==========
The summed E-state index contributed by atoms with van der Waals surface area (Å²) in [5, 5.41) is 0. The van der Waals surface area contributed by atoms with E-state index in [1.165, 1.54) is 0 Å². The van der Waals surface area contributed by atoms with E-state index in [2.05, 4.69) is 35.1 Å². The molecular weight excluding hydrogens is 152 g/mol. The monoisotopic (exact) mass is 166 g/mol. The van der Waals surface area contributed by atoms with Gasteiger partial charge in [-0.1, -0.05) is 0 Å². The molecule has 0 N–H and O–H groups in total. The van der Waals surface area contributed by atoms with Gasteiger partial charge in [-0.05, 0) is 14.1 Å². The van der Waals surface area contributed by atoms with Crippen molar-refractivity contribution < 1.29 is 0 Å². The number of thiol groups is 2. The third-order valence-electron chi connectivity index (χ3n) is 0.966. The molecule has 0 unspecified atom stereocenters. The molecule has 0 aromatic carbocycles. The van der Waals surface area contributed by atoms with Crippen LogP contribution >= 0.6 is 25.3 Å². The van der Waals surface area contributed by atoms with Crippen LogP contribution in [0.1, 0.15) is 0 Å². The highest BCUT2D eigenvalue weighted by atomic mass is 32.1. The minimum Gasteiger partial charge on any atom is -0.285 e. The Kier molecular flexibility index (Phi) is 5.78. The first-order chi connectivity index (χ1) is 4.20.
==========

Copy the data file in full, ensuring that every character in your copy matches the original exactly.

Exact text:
The summed E-state index contributed by atoms with van der Waals surface area (Å²) in [5, 5.41) is 0. The van der Waals surface area contributed by atoms with E-state index in [1.165, 1.54) is 0 Å². The van der Waals surface area contributed by atoms with E-state index in [2.05, 4.69) is 35.1 Å². The molecular weight excluding hydrogens is 152 g/mol. The monoisotopic (exact) mass is 166 g/mol. The van der Waals surface area contributed by atoms with Gasteiger partial charge in [-0.1, -0.05) is 0 Å². The molecule has 0 N–H and O–H groups in total. The van der Waals surface area contributed by atoms with Gasteiger partial charge in [-0.05, 0) is 14.1 Å². The van der Waals surface area contributed by atoms with Crippen molar-refractivity contribution < 1.29 is 0 Å². The number of thiol groups is 2. The third-order valence-electron chi connectivity index (χ3n) is 0.966. The molecule has 0 unspecified atom stereocenters. The molecule has 0 aromatic carbocycles. The van der Waals surface area contributed by atoms with Crippen LogP contribution >= 0.6 is 25.3 Å². The van der Waals surface area contributed by atoms with Crippen LogP contribution in [0.1, 0.15) is 0 Å². The highest BCUT2D eigenvalue weighted by atomic mass is 32.1. The minimum Gasteiger partial charge on any atom is -0.285 e. The Kier molecular flexibility index (Phi) is 5.78. The first-order chi connectivity index (χ1) is 4.20.